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Letters: Last Meals; Pen Pals


This is ALL THINGS CONSIDERED from NPR News. I'm Melissa Block.


And I'm Michele Norris. We'll read your letters about yesterday's program in a moment. First, we have this correction. On Monday, we aired a story on quick response codes, those funny-looking pixelated squares popping up in magazines and on billboards lately, and we mischaracterized smartphone user James Mitchell. We said he didn't know his phone could scan QR codes. Those codes will link a user to a website with more information about a product or event. Mr. Mitchell wants us to know he has actually scanned a QR code before, and he thinks it's a waste of time.

BLOCK: Now, on to your comments. Several of you wrote in about our interview with former Texas prison cook Brian Price. The prison system in Texas has decided to end the tradition of last meal requests for death row inmates. The decision stems from an over-the-top request last week that the inmate then decided not to eat. Brian Price has offered to prepare and to pay for any future last meals.

BRIAN PRICE: What if that was your son on that gurney and you're on the other side of that glass watching him be put to death like an animal? How would you feel then? Would you have gone out and got him a meat lover's pizza if you could? Of course, you would have.

NORRIS: Some of you told us how impressed you were with Price while others, including Joanne Lee Frank(ph) of Clearwater, Florida, expressed frustration with the Texas prison system, which has rejected his proposal. Ms. Frank writes: Instead of deciding to move away from the concept of last meals, Texas could have made it a softer decision, either to place reasonable restrictions on the food order or take up the offer of Brian Price. She adds that the inmates are about to die and writes this: Their last meal is their last request in this world. For crying out loud, let them choose what they want to eat. I don't think that's asking too much.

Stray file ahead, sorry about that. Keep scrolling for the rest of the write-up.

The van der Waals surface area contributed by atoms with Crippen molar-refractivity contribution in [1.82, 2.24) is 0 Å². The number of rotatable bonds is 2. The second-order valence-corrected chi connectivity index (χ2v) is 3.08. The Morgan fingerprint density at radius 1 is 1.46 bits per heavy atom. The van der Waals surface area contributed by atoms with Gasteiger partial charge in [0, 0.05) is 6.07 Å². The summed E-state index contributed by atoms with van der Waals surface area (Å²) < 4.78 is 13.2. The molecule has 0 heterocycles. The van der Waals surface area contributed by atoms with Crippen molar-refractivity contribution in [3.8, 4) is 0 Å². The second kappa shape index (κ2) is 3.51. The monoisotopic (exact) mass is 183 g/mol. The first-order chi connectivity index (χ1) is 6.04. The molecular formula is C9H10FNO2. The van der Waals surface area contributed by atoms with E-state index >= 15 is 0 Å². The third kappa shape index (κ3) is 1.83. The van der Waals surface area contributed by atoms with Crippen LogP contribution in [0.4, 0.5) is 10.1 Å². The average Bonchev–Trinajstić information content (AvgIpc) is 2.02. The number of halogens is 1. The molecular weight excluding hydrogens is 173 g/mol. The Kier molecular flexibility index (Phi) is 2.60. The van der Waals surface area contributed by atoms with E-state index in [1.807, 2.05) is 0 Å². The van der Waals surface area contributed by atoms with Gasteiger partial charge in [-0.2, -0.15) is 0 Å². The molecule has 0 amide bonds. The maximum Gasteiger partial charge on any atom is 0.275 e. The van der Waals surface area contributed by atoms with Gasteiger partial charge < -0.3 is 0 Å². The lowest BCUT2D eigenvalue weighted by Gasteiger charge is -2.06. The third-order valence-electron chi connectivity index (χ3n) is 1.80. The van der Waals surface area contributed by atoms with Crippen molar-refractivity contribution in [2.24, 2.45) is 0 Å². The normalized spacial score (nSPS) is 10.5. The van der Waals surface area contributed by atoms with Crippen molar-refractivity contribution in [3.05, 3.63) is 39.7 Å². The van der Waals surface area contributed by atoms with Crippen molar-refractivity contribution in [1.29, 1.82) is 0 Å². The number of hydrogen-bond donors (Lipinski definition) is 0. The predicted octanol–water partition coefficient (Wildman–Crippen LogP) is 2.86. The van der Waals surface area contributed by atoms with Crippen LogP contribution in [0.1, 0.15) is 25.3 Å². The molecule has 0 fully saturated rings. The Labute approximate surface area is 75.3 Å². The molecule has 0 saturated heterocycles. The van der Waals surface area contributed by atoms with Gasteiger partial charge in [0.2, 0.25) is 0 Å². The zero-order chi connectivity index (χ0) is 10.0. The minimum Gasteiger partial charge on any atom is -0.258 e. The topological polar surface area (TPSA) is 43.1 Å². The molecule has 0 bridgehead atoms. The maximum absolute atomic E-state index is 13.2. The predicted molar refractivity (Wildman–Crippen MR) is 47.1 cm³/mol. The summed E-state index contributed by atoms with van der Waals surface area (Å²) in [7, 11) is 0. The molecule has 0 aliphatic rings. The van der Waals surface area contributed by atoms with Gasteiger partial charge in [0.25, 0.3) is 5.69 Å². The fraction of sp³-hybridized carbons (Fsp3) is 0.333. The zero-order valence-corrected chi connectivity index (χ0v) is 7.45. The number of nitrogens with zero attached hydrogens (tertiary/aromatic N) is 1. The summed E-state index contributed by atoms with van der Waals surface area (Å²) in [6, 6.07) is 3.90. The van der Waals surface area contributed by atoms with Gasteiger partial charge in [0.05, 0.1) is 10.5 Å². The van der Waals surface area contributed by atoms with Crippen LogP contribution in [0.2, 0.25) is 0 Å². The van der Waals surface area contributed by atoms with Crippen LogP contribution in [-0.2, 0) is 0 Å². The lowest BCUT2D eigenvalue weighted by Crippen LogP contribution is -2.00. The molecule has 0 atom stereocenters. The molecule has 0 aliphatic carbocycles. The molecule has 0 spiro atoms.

BLOCK: On to my interview with two pen pals. Anne Libby and Louis Pelissier have shared the details of their lives through letters for 51 years. They finally met for the first time earlier this month. And many of you wrote us enthusiastically about this story and your own experience as a pen pal, including Judy Christiana of Kenner, Louisiana.

NORRIS: Christiana has a friend, Norma, who lives near Chicago. She says, we began writing letters when we found each other in a pen pal section of a Barry Manilow fan club newsletter in 1976. We wrote letters at an average of every two weeks to a month over the years. Christiana tells us she met Norma once, and their correspondence has now gone electric. They email each other almost every day, though they still do write a real letter every once in a while. She concludes, we are extremely close and consider each other as family. When something good or bad happens in my life, Norma is usually the first person I want to tell.


UNIDENTIFIED WOMAN: (Singing) You got to have friends.

BARRY MANILOW: (Singing) Now, you got to have friends.

WOMAN: (Singing) You got to have friends.

MANILOW: (Singing) You know the feeling is, oh, so strong.

BLOCK: We like to hear from you. Please go to and click on Contact Us at the bottom of the page.


MANILOW: (Singing) Talking about friends?

WOMAN: (Singing) You got to have friends.

MANILOW: (Singing) ...miles and miles and miles of friends...

WOMAN: (Singing) You got to have friends.

MANILOW: (Singing) ...lots and lots and lots of friends, ooh, you got to have friends. Talking about friends, hey? Transcript provided by NPR, Copyright NPR.